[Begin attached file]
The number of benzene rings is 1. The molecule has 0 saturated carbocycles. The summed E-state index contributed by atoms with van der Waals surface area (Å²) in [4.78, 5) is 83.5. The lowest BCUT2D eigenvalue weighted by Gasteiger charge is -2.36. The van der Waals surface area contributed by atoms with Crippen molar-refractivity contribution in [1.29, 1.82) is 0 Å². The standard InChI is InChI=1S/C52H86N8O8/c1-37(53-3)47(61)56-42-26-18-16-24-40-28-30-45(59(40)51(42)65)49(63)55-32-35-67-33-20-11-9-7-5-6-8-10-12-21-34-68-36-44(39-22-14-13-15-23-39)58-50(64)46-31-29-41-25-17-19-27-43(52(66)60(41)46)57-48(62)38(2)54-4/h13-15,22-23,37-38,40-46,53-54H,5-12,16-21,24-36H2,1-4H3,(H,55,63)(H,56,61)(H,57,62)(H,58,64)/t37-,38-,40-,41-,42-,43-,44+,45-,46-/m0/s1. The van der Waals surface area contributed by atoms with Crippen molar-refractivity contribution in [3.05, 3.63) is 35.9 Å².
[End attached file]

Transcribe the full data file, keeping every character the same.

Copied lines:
The number of benzene rings is 1. The molecule has 0 saturated carbocycles. The summed E-state index contributed by atoms with van der Waals surface area (Å²) in [4.78, 5) is 83.5. The lowest BCUT2D eigenvalue weighted by Gasteiger charge is -2.36. The van der Waals surface area contributed by atoms with Crippen molar-refractivity contribution in [1.29, 1.82) is 0 Å². The standard InChI is InChI=1S/C52H86N8O8/c1-37(53-3)47(61)56-42-26-18-16-24-40-28-30-45(59(40)51(42)65)49(63)55-32-35-67-33-20-11-9-7-5-6-8-10-12-21-34-68-36-44(39-22-14-13-15-23-39)58-50(64)46-31-29-41-25-17-19-27-43(52(66)60(41)46)57-48(62)38(2)54-4/h13-15,22-23,37-38,40-46,53-54H,5-12,16-21,24-36H2,1-4H3,(H,55,63)(H,56,61)(H,57,62)(H,58,64)/t37-,38-,40-,41-,42-,43-,44+,45-,46-/m0/s1. The van der Waals surface area contributed by atoms with Crippen molar-refractivity contribution in [3.05, 3.63) is 35.9 Å².